Every month or so, the IST Team Chief sends out an email with a link to giant Excel spreadsheet. This spreadsheet contains the tactical shift schedule for everybody on the team, from MMs to TAP/SIEs to RPs to team ninjas. With the email comes a few comments. This month's set of comments included an interesting bit:
Matt Lenda will begin TUL training
Time to strap my learning hat on. It's almost as if I'm starting all over again.
Each flight project at JPL has a very specific way of "doing business." Everyone has their own flavors, their own takes on things, their own politics, their own tools and processes. MER does not stray from this trend — it is the same in that it is different from every other project. One striking feature of this difference is that each project will have a peculiar spot where they "bury the bodies."
So to speak.
At JPL, we have a particular process architecture for going from ideas ("I wanna do science stuff") to activities ("I wanna use this thing to do my science") to sequences ("I wanna use these commands and directives to tell the thing to do my science"). This architecture is roughly the same for all flight projects that JPL manages. "Burying the bodies" means that everybody puts their own spin on this process. The same idiosyncrasies rear their ugly (or very, very pretty) head in slightly different ways for each project.
Again, MER does not stray from the path of straying from the path (sic). For us, differences really come out full tilt when you sit in a different chair, literally and figuratively. On Tuesday of this last week, I began my TUL training. (Read: I began my campaign of world dominance.) It's been on my list of goals for some time now, but it's been one of those goals that I kept forgetting was one of my goals. Suddenly, there I was, in lockstep with and shadowing the prime TUL of the day. Suddenly, there I was, feeling like I did the first few times shadowing TAP/SIEs a year ago.
Mr. Prime TUL Man did his best to keep it high level and speak to the TAP/SIE within me (he's a qualified TAP/SIE, too, of course): "Are you on the Ninja Spotting email list? You need to be. You have to know where the ninjas are."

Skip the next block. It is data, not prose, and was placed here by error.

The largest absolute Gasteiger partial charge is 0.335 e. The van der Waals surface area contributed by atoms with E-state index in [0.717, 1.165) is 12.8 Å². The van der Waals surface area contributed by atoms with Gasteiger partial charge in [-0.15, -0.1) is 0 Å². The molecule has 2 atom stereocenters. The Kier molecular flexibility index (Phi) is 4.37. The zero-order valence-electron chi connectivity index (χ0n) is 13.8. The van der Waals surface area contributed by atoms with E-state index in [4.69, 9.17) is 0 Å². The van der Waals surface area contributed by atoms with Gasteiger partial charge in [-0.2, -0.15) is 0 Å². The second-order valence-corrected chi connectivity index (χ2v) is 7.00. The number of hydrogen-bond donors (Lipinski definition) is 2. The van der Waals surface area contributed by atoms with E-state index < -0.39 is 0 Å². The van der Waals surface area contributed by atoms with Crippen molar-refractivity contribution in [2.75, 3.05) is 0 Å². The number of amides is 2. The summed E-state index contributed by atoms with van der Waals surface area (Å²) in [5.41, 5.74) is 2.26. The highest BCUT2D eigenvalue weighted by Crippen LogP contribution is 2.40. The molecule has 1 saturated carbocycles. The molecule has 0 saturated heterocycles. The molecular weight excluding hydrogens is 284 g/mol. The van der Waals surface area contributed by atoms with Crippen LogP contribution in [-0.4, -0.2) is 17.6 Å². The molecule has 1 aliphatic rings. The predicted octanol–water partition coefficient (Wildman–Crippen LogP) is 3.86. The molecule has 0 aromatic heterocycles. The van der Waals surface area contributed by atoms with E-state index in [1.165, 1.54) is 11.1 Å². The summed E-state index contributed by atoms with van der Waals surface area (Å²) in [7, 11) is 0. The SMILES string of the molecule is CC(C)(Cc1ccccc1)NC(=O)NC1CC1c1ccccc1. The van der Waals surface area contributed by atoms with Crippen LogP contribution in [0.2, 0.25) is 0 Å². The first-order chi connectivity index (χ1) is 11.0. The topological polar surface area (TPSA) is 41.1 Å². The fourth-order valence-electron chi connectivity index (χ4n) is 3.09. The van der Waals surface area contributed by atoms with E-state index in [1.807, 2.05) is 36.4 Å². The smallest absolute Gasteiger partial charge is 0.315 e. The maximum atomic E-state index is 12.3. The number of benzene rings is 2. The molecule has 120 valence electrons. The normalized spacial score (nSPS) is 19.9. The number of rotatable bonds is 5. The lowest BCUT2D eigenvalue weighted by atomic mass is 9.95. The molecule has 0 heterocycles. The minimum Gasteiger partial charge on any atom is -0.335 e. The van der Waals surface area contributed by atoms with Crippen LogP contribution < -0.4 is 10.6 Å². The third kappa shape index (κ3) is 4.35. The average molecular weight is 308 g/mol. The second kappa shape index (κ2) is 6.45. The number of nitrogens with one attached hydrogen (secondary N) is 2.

"Oh. Ok," I said. A little lacking in reception, I think. Although I was only 10 feet from the TAP/SIE chair, I didn't feel like it.
"What about the Space Godzilla analysis? Do you know where to find that?" Mr. Prime TUL man continued with the questions.
"No, no idea." I continued with the lack of answers.
It became very clear — nearly right away — that I'd have to start the mind-numbing process of learning where the TUL's bodies are buried. The TAP/SIE's job was already intricately detailed — a million places to hide bodies — and now I had to do it all over again, and for a job with more responsibility.
As a TAP/SIE, you sit in your corner, poking your head into various conversations almost as you please. You perk up at the walkthroughs and meetings, but as soon as they finish, you inch away from the center of the controlled discussion going on at the round table and you go on your way. You have the power to pick and choose what you want to hear and when you want to hear it. Then, you can turn back around and keep turning the crank. You can ignore things. You can let the overwhelming rock of Riverside drown out the noise in the background, if you want. (By the way, you do want. They are the droids you're looking for.)
As a TUL, the eyes are now on you. You can't ignore the room, the noise, the questions — except maybe when you go get your lunch. As I shadowed Mr. Prime TUL Man this week, I watched in awe of how many questions must be answered by the TUL.
"What's the drop dead time?"
"How much margin did you give me?"
"What's the duration of the Pancam observations?"
"What's the expected downlink data volume?"
"How comfortable are you with the power situation?"
TAP/SIEs can blithely accept (with some reservation) that the TUL is going to take care of business. I certainly adopted this paradigm — you know, the "don't worry, that's TUL's problem, they'll take care of it" kind of paradigm. Now, I'm the TUL. (Er, the TUL Shadow. For now. Rome wasn't built conquered in a day.) Now, those questions are pointed at me. Now, everyone's looking at me. The job — nay, art — of the TUL is to take all of these questions and problems and turn them into manageable, single-bite cookies of Mars'y awesomeness. There's no chaos when there's a TUL in the room. And there's always a TUL in the room.
Now, to begin my world domination, I require sustenance.
(Yes, there will be a TUL "album of the day" when I go prime in a few months. Yes, I expect my co-workers to Google the TUL AotD. I'm looking at you, Dr. Awesome XVII.)